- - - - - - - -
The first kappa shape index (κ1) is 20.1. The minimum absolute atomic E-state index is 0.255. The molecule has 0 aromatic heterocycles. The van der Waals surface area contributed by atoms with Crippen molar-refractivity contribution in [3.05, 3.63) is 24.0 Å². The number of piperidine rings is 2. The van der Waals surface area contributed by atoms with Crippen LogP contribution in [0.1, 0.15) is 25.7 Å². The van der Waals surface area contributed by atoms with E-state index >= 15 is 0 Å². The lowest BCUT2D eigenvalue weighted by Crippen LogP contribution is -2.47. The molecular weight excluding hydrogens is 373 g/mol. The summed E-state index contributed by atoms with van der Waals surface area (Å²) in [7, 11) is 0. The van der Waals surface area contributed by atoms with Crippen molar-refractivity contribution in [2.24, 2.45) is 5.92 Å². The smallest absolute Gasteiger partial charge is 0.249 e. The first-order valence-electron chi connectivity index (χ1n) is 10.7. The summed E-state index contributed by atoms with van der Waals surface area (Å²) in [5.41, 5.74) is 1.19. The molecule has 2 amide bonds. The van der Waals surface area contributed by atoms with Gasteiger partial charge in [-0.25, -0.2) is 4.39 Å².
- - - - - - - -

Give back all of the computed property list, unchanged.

The first kappa shape index (κ1) is 20.1. The minimum absolute atomic E-state index is 0.255. The molecule has 0 aromatic heterocycles. The van der Waals surface area contributed by atoms with Crippen molar-refractivity contribution in [3.05, 3.63) is 24.0 Å². The number of piperidine rings is 2. The van der Waals surface area contributed by atoms with Crippen LogP contribution in [0.1, 0.15) is 25.7 Å². The van der Waals surface area contributed by atoms with E-state index >= 15 is 0 Å². The lowest BCUT2D eigenvalue weighted by Crippen LogP contribution is -2.47. The molecular weight excluding hydrogens is 373 g/mol. The summed E-state index contributed by atoms with van der Waals surface area (Å²) in [7, 11) is 0. The van der Waals surface area contributed by atoms with Crippen molar-refractivity contribution in [2.24, 2.45) is 5.92 Å². The smallest absolute Gasteiger partial charge is 0.249 e. The first-order valence-electron chi connectivity index (χ1n) is 10.7. The summed E-state index contributed by atoms with van der Waals surface area (Å²) in [5.41, 5.74) is 1.19. The molecule has 2 amide bonds. The van der Waals surface area contributed by atoms with Gasteiger partial charge in [-0.25, -0.2) is 4.39 Å².